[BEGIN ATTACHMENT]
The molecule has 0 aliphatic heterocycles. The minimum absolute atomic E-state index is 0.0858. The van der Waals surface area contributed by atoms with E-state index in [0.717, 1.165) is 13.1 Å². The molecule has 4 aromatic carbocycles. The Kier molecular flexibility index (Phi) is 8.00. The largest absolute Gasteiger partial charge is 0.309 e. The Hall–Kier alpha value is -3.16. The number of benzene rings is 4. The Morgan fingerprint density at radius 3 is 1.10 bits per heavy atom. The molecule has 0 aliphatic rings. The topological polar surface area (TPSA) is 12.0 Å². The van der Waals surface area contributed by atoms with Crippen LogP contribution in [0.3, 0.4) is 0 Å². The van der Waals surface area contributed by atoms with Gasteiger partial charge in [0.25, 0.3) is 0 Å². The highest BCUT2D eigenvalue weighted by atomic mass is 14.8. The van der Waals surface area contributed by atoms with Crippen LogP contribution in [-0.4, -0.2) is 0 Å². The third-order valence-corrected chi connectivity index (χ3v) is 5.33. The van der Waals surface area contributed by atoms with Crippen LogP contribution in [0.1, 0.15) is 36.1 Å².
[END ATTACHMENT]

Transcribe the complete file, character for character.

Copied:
The molecule has 0 aliphatic heterocycles. The minimum absolute atomic E-state index is 0.0858. The van der Waals surface area contributed by atoms with E-state index in [0.717, 1.165) is 13.1 Å². The molecule has 4 aromatic carbocycles. The Kier molecular flexibility index (Phi) is 8.00. The largest absolute Gasteiger partial charge is 0.309 e. The Hall–Kier alpha value is -3.16. The number of benzene rings is 4. The Morgan fingerprint density at radius 3 is 1.10 bits per heavy atom. The molecule has 0 aliphatic rings. The topological polar surface area (TPSA) is 12.0 Å². The van der Waals surface area contributed by atoms with Crippen LogP contribution in [0.3, 0.4) is 0 Å². The van der Waals surface area contributed by atoms with Gasteiger partial charge in [0.25, 0.3) is 0 Å². The highest BCUT2D eigenvalue weighted by atomic mass is 14.8. The van der Waals surface area contributed by atoms with Crippen LogP contribution in [-0.4, -0.2) is 0 Å². The third-order valence-corrected chi connectivity index (χ3v) is 5.33. The van der Waals surface area contributed by atoms with Crippen LogP contribution in [0.1, 0.15) is 36.1 Å².